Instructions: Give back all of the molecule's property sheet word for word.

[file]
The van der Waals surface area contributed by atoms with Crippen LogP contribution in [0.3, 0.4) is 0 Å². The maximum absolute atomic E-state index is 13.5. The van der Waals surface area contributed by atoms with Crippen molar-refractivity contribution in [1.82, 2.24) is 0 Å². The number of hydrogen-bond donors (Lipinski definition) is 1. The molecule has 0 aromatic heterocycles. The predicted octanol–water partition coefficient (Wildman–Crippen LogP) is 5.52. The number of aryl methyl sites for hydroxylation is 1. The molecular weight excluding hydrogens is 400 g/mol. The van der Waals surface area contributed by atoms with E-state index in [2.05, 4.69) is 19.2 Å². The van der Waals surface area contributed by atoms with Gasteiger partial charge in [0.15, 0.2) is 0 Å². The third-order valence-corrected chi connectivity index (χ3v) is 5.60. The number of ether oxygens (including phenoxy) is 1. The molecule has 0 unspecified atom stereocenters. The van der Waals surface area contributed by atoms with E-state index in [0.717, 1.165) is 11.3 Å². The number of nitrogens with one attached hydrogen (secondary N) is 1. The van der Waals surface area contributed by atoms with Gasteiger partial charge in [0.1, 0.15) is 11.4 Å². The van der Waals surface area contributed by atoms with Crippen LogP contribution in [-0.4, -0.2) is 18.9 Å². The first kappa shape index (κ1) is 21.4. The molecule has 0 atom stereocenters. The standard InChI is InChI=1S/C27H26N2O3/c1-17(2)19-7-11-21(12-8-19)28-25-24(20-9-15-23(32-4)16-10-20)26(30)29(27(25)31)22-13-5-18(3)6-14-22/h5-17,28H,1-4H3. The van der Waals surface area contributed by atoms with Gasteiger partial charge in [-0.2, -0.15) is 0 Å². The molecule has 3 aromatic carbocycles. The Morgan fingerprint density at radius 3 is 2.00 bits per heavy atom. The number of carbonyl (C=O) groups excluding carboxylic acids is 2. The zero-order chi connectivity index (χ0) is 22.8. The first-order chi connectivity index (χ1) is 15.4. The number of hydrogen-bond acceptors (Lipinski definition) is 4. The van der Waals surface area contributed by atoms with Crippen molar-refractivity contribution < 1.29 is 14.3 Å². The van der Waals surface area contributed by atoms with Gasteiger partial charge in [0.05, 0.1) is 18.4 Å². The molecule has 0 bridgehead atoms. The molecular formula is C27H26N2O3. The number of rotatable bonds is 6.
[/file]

The van der Waals surface area contributed by atoms with Crippen LogP contribution in [0.3, 0.4) is 0 Å². The maximum absolute atomic E-state index is 13.5. The van der Waals surface area contributed by atoms with Crippen molar-refractivity contribution in [1.82, 2.24) is 0 Å². The number of hydrogen-bond donors (Lipinski definition) is 1. The molecule has 0 aromatic heterocycles. The predicted octanol–water partition coefficient (Wildman–Crippen LogP) is 5.52. The number of aryl methyl sites for hydroxylation is 1. The molecular weight excluding hydrogens is 400 g/mol. The van der Waals surface area contributed by atoms with E-state index in [2.05, 4.69) is 19.2 Å². The van der Waals surface area contributed by atoms with Gasteiger partial charge in [0.15, 0.2) is 0 Å². The third-order valence-corrected chi connectivity index (χ3v) is 5.60. The number of ether oxygens (including phenoxy) is 1. The molecule has 0 unspecified atom stereocenters. The van der Waals surface area contributed by atoms with E-state index in [0.717, 1.165) is 11.3 Å². The number of nitrogens with one attached hydrogen (secondary N) is 1. The van der Waals surface area contributed by atoms with Gasteiger partial charge in [0.1, 0.15) is 11.4 Å². The van der Waals surface area contributed by atoms with Crippen LogP contribution in [-0.4, -0.2) is 18.9 Å². The first kappa shape index (κ1) is 21.4. The molecule has 0 atom stereocenters. The standard InChI is InChI=1S/C27H26N2O3/c1-17(2)19-7-11-21(12-8-19)28-25-24(20-9-15-23(32-4)16-10-20)26(30)29(27(25)31)22-13-5-18(3)6-14-22/h5-17,28H,1-4H3. The van der Waals surface area contributed by atoms with Gasteiger partial charge in [-0.2, -0.15) is 0 Å². The molecule has 3 aromatic carbocycles. The Morgan fingerprint density at radius 3 is 2.00 bits per heavy atom. The number of carbonyl (C=O) groups excluding carboxylic acids is 2. The zero-order chi connectivity index (χ0) is 22.8. The first-order chi connectivity index (χ1) is 15.4. The number of hydrogen-bond acceptors (Lipinski definition) is 4. The van der Waals surface area contributed by atoms with Crippen molar-refractivity contribution < 1.29 is 14.3 Å². The van der Waals surface area contributed by atoms with Gasteiger partial charge in [0.05, 0.1) is 18.4 Å². The molecule has 0 bridgehead atoms. The molecular formula is C27H26N2O3. The number of rotatable bonds is 6.